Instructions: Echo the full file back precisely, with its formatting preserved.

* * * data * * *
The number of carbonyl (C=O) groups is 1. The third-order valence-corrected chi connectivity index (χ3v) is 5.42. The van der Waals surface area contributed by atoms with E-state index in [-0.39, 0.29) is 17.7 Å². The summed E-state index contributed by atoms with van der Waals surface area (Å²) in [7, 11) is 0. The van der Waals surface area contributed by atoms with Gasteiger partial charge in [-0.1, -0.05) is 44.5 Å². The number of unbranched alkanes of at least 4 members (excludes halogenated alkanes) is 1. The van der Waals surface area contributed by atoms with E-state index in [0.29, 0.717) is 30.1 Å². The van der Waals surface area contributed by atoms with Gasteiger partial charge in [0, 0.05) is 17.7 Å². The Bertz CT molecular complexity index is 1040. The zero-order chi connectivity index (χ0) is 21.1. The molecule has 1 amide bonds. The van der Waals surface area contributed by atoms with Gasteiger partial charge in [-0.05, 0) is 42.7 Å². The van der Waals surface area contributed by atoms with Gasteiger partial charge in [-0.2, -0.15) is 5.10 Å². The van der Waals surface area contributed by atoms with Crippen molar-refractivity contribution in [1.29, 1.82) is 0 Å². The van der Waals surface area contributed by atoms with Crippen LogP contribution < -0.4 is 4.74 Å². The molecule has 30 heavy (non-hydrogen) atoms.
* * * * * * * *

The number of carbonyl (C=O) groups is 1. The third-order valence-corrected chi connectivity index (χ3v) is 5.42. The van der Waals surface area contributed by atoms with E-state index in [-0.39, 0.29) is 17.7 Å². The summed E-state index contributed by atoms with van der Waals surface area (Å²) in [7, 11) is 0. The van der Waals surface area contributed by atoms with Gasteiger partial charge in [-0.1, -0.05) is 44.5 Å². The number of unbranched alkanes of at least 4 members (excludes halogenated alkanes) is 1. The van der Waals surface area contributed by atoms with E-state index in [0.29, 0.717) is 30.1 Å². The van der Waals surface area contributed by atoms with Gasteiger partial charge in [0, 0.05) is 17.7 Å². The Bertz CT molecular complexity index is 1040. The zero-order chi connectivity index (χ0) is 21.1. The molecule has 1 amide bonds. The van der Waals surface area contributed by atoms with Gasteiger partial charge in [-0.05, 0) is 42.7 Å². The van der Waals surface area contributed by atoms with Gasteiger partial charge in [-0.2, -0.15) is 5.10 Å². The van der Waals surface area contributed by atoms with Crippen molar-refractivity contribution in [1.29, 1.82) is 0 Å². The van der Waals surface area contributed by atoms with Crippen LogP contribution < -0.4 is 4.74 Å². The molecule has 30 heavy (non-hydrogen) atoms.